Published40 minutes agoShareclose panelShare pageCopy linkAbout sharingImage source, Getty ImagesJobs growth in the US was stronger than expected last month, in part boosted as striking workers in Hollywood and the car industry returned to work.Employers added 199,000 jobs in November, the Labor Department said. That helped to push down the jobless rate to 3.7% – the lowest level since July – despite more people entering the workforce. The monthly report is being closely watched as the US central bank tries to cool the economy to stabilise prices. Investors are increasingly betting that the Federal Reserve has done enough – and may even start to reverse course next year – after raising interest rates to the highest level in more than two decades. The latest figures are welcome news for jobseekers, but analysts said they suggest that debates over the central bank’s next move will continue.”Recent economic data has suggested that the labour market could be cooling off, but today’s figures may derail hopes that the Fed will cut rates sooner, rather than later,” said Richard Flynn, managing director at Charles Schwab UK.”Today we have seen that, for employment, this month’s job’s report does not reflect the cooling that the market is likely hoping for.”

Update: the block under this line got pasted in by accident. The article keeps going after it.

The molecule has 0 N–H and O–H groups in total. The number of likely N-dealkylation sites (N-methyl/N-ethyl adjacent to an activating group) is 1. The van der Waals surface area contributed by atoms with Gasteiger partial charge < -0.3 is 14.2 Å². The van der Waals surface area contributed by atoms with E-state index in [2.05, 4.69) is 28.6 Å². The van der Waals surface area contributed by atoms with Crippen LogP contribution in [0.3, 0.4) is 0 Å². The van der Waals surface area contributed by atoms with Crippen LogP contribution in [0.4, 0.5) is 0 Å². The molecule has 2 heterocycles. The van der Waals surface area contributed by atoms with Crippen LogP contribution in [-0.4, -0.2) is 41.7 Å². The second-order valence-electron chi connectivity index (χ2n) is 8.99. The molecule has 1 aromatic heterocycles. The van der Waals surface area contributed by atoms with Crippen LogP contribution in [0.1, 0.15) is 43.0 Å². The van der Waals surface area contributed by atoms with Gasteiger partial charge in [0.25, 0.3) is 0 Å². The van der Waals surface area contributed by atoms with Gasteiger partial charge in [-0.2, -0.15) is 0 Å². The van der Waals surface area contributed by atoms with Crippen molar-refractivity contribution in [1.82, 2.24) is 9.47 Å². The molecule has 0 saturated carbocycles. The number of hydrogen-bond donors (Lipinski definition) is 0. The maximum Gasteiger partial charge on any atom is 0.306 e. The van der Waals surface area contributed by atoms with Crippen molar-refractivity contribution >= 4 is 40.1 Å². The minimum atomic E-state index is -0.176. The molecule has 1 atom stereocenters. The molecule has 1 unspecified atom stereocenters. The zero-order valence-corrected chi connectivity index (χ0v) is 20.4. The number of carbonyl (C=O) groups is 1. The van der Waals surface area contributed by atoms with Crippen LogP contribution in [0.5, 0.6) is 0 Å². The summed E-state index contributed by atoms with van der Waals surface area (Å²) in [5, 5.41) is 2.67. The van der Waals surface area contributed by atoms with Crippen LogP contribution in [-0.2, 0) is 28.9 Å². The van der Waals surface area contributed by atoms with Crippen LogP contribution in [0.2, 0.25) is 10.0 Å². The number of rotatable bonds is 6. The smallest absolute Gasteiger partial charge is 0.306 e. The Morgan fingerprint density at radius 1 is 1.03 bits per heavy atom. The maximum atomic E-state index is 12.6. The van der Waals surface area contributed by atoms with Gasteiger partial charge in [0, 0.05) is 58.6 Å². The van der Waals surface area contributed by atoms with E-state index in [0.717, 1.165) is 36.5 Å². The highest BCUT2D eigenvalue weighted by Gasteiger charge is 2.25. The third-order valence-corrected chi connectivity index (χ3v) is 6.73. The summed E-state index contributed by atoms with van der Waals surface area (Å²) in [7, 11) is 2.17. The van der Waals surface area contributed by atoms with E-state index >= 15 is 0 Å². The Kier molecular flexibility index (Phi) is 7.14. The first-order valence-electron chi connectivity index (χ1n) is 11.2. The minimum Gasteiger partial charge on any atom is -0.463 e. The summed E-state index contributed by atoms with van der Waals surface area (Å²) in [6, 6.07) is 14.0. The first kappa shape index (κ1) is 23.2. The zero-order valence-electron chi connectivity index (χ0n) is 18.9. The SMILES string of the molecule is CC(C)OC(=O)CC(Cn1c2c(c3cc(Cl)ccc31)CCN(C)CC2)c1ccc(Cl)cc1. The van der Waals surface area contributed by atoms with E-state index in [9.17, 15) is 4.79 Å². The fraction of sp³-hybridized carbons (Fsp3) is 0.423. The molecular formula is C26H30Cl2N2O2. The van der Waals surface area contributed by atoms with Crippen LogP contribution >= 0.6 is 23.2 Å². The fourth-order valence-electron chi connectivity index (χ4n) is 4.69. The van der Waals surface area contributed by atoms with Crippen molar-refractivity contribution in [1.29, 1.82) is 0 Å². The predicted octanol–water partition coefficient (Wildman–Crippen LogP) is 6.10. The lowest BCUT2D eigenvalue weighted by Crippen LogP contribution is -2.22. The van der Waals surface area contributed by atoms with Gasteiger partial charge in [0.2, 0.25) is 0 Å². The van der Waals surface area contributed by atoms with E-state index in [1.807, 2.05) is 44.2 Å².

Published10 minutes agoShareclose panelShare pageCopy linkAbout sharingImage source, Getty ImagesThe UK’s competition watchdog is to look at whether Microsoft’s high-value partnership with OpenAI could be considered as a merger.The Competition and Markets Authority is examining whether the US tech giant’s work with OpenAI could affect the AI market overall.Microsoft, which owns 49% of OpenAI, said it had “preserved independence” for both firms.But the relationship has come under focus after recent upheaval at OpenAI.Last month, OpenAI, which is best known as the creator of ChatGPT, was plunged into chaos when its boss Sam Altman was suddenly fired.After Mr Altman’s sacking, Microsoft then offered him a job leading a new advanced AI research team, before he was reinstated at OpenAI following an appeal from employees.During the drama, a spotlight was cast on how commercial competition is shaping the development of AI systems and the pace at which the technology is moving.It caused confusion about the future of the start-up, while Microsoft chief executive Satya Nadella had said previously that governance at the firm needed to change.The CMA said that it was asking for comments, partly “in light of these developments”.The watchdog is questioning whether the partnership has resulted in an “acquisition of control”, whether an effective merger has taken place and if this could affect competition in the UK.It has asked third parties for their comments on the tie-up and could launch a probe if it feels it is necessary.Sorcha O’Carroll, senior director for mergers at the CMA, said: “The invitation to comment is the first part of the CMA’s information gathering process and comes in advance of launching any phase 1 investigation, which would only happen once the CMA has received the information it needs from the partnership parties.” OpenAI chaos not about AI safety, says MicrosoftA triumph of people power at OpenAI In response to the announcement, Microsoft said that its partnership with OpenAI has “fostered more AI innovation and competition”.Vice chair and president of Microsoft Brad Smith said that the only thing that has changed is that it “will now have a non-voting observer on OpenAI’s board”.This means that it will have access to confidential information, but it will not be able to vote on matters like choosing directors.He added that the tech giant, which also came under scrutiny from regulators over its acquisition of Call of Duty maker Activision Blizzard, will work closely with the CMA to provide all the information that it needs.Mr Smith has previously denied that the recent drama witnessed at OpenAI was due to concerns around the safety of the technology being developed.Fears that AI was going to overtake humans in the next year were unfounded, he said recently during an event in London.”There’s absolutely no probability that you’re going to see this so called artificial general intelligence where computers are more powerful than people come in the next 12 months. It’s going to take years, if not many decades.”Mr Altman was a co-founder of OpenAI and became the face of its ground-breaking chatbot ChatGPT after it launched last year.He secured a significant funding boost to the tune of $13bn (£10bn) from Microsoft, which helped catapult the business.In an interview with the Wall Street Journal (WSJ), one of the four board members who fired Mr Altman said that its goal was to “strengthen OpenAI and make it more able to achieve its mission.”Helen Toner, an academic and now former board member, did not answer questions about her interactions with Mr Altman, but said that the move was due to a “lack of trust” in the executive.There was reportedly a clash between the two after her work on an AI safety paper was published, which suggested that other tech companies had fast-tracked AI products in a bid to keep up with OpenAI.She told the WSJ: “OpenAI is a very unusual organization, and the non-profit mission – to ensure [artificial general intelligence] benefits all of humanity – comes first.”More on this storyOpenAI chaos not about AI safety, says MicrosoftPublished30 NovemberA triumph of people power at OpenAIPublished22 NovemberMicrosoft offers to match pay of all OpenAI staffPublished21 November